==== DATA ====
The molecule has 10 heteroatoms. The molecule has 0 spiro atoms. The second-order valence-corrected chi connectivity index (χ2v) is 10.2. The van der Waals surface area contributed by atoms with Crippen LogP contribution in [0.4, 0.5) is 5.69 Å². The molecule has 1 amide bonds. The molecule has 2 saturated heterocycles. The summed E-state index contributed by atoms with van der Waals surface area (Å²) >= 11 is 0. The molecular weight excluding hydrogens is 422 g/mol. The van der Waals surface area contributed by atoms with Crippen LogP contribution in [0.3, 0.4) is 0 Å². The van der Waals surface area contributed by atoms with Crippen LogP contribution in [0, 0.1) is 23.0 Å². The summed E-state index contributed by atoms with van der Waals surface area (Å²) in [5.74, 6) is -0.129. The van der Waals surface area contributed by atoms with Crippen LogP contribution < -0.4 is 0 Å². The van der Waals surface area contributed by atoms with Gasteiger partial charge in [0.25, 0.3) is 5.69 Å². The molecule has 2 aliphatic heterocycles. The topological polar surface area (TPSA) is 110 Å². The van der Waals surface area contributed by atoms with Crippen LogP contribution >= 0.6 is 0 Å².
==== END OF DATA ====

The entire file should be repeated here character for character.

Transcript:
The molecule has 10 heteroatoms. The molecule has 0 spiro atoms. The second-order valence-corrected chi connectivity index (χ2v) is 10.2. The van der Waals surface area contributed by atoms with Crippen LogP contribution in [0.4, 0.5) is 5.69 Å². The molecule has 1 amide bonds. The molecule has 2 saturated heterocycles. The summed E-state index contributed by atoms with van der Waals surface area (Å²) >= 11 is 0. The molecular weight excluding hydrogens is 422 g/mol. The van der Waals surface area contributed by atoms with Crippen LogP contribution in [0.3, 0.4) is 0 Å². The van der Waals surface area contributed by atoms with Crippen LogP contribution in [0, 0.1) is 23.0 Å². The summed E-state index contributed by atoms with van der Waals surface area (Å²) in [5.74, 6) is -0.129. The van der Waals surface area contributed by atoms with Crippen LogP contribution < -0.4 is 0 Å². The van der Waals surface area contributed by atoms with Gasteiger partial charge in [0.25, 0.3) is 5.69 Å². The molecule has 2 aliphatic heterocycles. The topological polar surface area (TPSA) is 110 Å². The van der Waals surface area contributed by atoms with Crippen LogP contribution >= 0.6 is 0 Å².